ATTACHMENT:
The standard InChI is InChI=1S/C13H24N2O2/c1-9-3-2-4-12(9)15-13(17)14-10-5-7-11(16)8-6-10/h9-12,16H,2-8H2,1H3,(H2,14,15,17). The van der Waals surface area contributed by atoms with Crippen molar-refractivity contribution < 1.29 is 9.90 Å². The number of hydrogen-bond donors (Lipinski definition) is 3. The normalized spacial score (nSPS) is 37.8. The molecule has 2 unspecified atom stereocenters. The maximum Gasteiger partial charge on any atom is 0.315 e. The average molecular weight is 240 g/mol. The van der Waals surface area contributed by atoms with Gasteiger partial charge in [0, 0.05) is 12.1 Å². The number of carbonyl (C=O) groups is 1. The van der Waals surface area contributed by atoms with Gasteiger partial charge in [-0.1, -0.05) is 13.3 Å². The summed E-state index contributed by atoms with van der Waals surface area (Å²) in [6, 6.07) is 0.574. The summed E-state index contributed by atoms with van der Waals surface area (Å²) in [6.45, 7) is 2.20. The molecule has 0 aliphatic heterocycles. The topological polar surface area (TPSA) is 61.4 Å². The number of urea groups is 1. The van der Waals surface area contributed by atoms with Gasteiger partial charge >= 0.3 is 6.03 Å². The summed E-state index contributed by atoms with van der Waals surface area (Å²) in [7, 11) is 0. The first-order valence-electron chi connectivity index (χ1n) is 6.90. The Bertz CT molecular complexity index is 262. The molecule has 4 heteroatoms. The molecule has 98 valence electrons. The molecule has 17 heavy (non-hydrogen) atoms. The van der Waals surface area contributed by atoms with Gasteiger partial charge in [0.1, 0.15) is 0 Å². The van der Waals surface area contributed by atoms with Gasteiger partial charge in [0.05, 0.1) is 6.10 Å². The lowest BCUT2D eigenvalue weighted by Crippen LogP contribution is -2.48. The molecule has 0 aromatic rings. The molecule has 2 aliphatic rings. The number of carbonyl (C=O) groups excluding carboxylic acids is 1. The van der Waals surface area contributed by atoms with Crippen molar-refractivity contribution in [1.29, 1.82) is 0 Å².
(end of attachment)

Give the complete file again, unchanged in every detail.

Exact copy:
The standard InChI is InChI=1S/C13H24N2O2/c1-9-3-2-4-12(9)15-13(17)14-10-5-7-11(16)8-6-10/h9-12,16H,2-8H2,1H3,(H2,14,15,17). The van der Waals surface area contributed by atoms with Crippen molar-refractivity contribution < 1.29 is 9.90 Å². The number of hydrogen-bond donors (Lipinski definition) is 3. The normalized spacial score (nSPS) is 37.8. The molecule has 2 unspecified atom stereocenters. The maximum Gasteiger partial charge on any atom is 0.315 e. The average molecular weight is 240 g/mol. The van der Waals surface area contributed by atoms with Gasteiger partial charge in [0, 0.05) is 12.1 Å². The number of carbonyl (C=O) groups is 1. The van der Waals surface area contributed by atoms with Gasteiger partial charge in [-0.1, -0.05) is 13.3 Å². The summed E-state index contributed by atoms with van der Waals surface area (Å²) in [6, 6.07) is 0.574. The summed E-state index contributed by atoms with van der Waals surface area (Å²) in [6.45, 7) is 2.20. The molecule has 0 aliphatic heterocycles. The topological polar surface area (TPSA) is 61.4 Å². The number of urea groups is 1. The van der Waals surface area contributed by atoms with Gasteiger partial charge >= 0.3 is 6.03 Å². The summed E-state index contributed by atoms with van der Waals surface area (Å²) in [7, 11) is 0. The first-order valence-electron chi connectivity index (χ1n) is 6.90. The Bertz CT molecular complexity index is 262. The molecule has 4 heteroatoms. The molecule has 98 valence electrons. The molecule has 17 heavy (non-hydrogen) atoms. The van der Waals surface area contributed by atoms with Gasteiger partial charge in [0.1, 0.15) is 0 Å². The van der Waals surface area contributed by atoms with Gasteiger partial charge in [0.05, 0.1) is 6.10 Å². The lowest BCUT2D eigenvalue weighted by Crippen LogP contribution is -2.48. The molecule has 0 aromatic rings. The molecule has 2 aliphatic rings. The number of carbonyl (C=O) groups excluding carboxylic acids is 1. The van der Waals surface area contributed by atoms with Crippen molar-refractivity contribution in [1.29, 1.82) is 0 Å².